Writing a novel is a marathon event

I am in the last stages of finishing my work in progress, a novel for children set in Nepal. This 40,000 word novel, and the accompanying 10,000 word exegesis essay, is the final stage of my Master of Arts in Creative Writing.

I’ve been working on the novel for over 18 months and finally it is getting near to ready to submit to examiners in the coming weeks. Then I plan to start it on its journey around the various publishing houses, so fun continues. This novel writing game is not a sprint, and more of a marathon. In fact, sometimes it feels like having to run a marathon every day.

Despite the weariness, I am pleased with the final product and I’ve learned so much along the way. With the help of my critiquing group, friends who are critical readers, and my supervising lecturers, my skills have been honed and my writing has improved way beyond what I had thought possible.

I have learned, above all, not to be precious about my words. I have learned to be ruthless and to cut anything that does not work, anything that is repetitious, redundancies, passive voice, switches in POV and many other stumbling blocks placed in the path of writers everywhere.

Must get back to the finishing touches.

Good writing.


2 Responses to “Writing a novel is a marathon event”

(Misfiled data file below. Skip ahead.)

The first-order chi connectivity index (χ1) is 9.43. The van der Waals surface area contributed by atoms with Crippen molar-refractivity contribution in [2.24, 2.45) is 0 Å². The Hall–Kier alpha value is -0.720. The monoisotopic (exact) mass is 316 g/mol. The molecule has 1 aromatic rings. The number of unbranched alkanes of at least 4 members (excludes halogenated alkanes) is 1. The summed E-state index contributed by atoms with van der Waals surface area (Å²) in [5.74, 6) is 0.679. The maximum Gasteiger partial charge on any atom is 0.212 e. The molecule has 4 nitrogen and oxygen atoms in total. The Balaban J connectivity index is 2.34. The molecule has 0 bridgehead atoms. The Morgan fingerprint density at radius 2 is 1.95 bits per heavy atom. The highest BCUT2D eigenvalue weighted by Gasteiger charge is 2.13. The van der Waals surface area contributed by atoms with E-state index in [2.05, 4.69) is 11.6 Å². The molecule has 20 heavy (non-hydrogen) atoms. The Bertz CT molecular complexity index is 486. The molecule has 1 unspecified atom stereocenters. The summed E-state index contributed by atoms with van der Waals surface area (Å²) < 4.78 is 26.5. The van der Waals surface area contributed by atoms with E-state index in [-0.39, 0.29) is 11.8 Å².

1. Ken Rolph says:

    This is something I’m just facing up to. Writing a long work seems to be different in kind to writing a short work, not just in quantity. For example, you just can’t spread 2 or 3 pages on the desk and see how the whole thing works together. When writing about people or places some weeks apart you may get the details wrong if they are poorly conceived and inadequately documented. I seem to be generating a greater amount of supporting material that doesn’t end up in the final work. Normally I just open a file and type in notes, quotes and thoghts. I keep these at the bottom of the working file. As I produce the final version, the supporting material gets incorporated into the final product and deleted. You can’t do that with a novel. I’m having to learn a new way of working.

    Or perhaps I should just stick to short works.

    • Trevor says:

      You’ve touched on some very interesting points here, Ken. In a few words you’ve shown quite clearly that different genres require different approaches and many different considerations. Then layer upon that the fact that no two writers will approach the same task in the same way.

      Having read your “Dog Tales” I can say that I really enjoy your shorter works. Do you really want to stretch yourself with a longer work?